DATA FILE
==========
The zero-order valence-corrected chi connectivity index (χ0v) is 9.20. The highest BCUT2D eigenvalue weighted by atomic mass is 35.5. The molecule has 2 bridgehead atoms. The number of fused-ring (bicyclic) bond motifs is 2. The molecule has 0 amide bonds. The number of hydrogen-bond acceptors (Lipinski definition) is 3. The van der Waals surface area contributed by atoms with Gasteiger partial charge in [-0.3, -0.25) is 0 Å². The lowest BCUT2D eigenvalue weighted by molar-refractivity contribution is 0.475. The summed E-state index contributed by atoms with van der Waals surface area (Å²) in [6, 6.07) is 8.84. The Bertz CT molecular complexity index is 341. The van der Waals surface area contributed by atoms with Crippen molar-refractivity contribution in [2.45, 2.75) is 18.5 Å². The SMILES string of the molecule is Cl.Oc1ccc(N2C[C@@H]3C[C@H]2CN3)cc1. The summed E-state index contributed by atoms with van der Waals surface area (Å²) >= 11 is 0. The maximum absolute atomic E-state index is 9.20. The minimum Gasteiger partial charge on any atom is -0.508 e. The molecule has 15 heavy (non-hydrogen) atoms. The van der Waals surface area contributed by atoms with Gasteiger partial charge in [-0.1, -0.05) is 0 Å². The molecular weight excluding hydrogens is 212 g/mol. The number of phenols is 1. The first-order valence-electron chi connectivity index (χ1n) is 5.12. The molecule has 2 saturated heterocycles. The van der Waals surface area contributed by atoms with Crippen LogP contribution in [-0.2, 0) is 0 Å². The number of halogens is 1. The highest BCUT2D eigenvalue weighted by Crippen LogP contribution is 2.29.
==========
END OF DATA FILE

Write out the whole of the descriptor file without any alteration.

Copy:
The zero-order valence-corrected chi connectivity index (χ0v) is 9.20. The highest BCUT2D eigenvalue weighted by atomic mass is 35.5. The molecule has 2 bridgehead atoms. The number of fused-ring (bicyclic) bond motifs is 2. The molecule has 0 amide bonds. The number of hydrogen-bond acceptors (Lipinski definition) is 3. The van der Waals surface area contributed by atoms with Gasteiger partial charge in [-0.3, -0.25) is 0 Å². The lowest BCUT2D eigenvalue weighted by molar-refractivity contribution is 0.475. The summed E-state index contributed by atoms with van der Waals surface area (Å²) in [6, 6.07) is 8.84. The Bertz CT molecular complexity index is 341. The van der Waals surface area contributed by atoms with Crippen molar-refractivity contribution in [2.45, 2.75) is 18.5 Å². The SMILES string of the molecule is Cl.Oc1ccc(N2C[C@@H]3C[C@H]2CN3)cc1. The summed E-state index contributed by atoms with van der Waals surface area (Å²) >= 11 is 0. The maximum absolute atomic E-state index is 9.20. The minimum Gasteiger partial charge on any atom is -0.508 e. The molecule has 15 heavy (non-hydrogen) atoms. The van der Waals surface area contributed by atoms with Gasteiger partial charge in [-0.1, -0.05) is 0 Å². The molecular weight excluding hydrogens is 212 g/mol. The number of phenols is 1. The first-order valence-electron chi connectivity index (χ1n) is 5.12. The molecule has 2 saturated heterocycles. The van der Waals surface area contributed by atoms with Crippen LogP contribution in [-0.2, 0) is 0 Å². The number of halogens is 1. The highest BCUT2D eigenvalue weighted by Crippen LogP contribution is 2.29.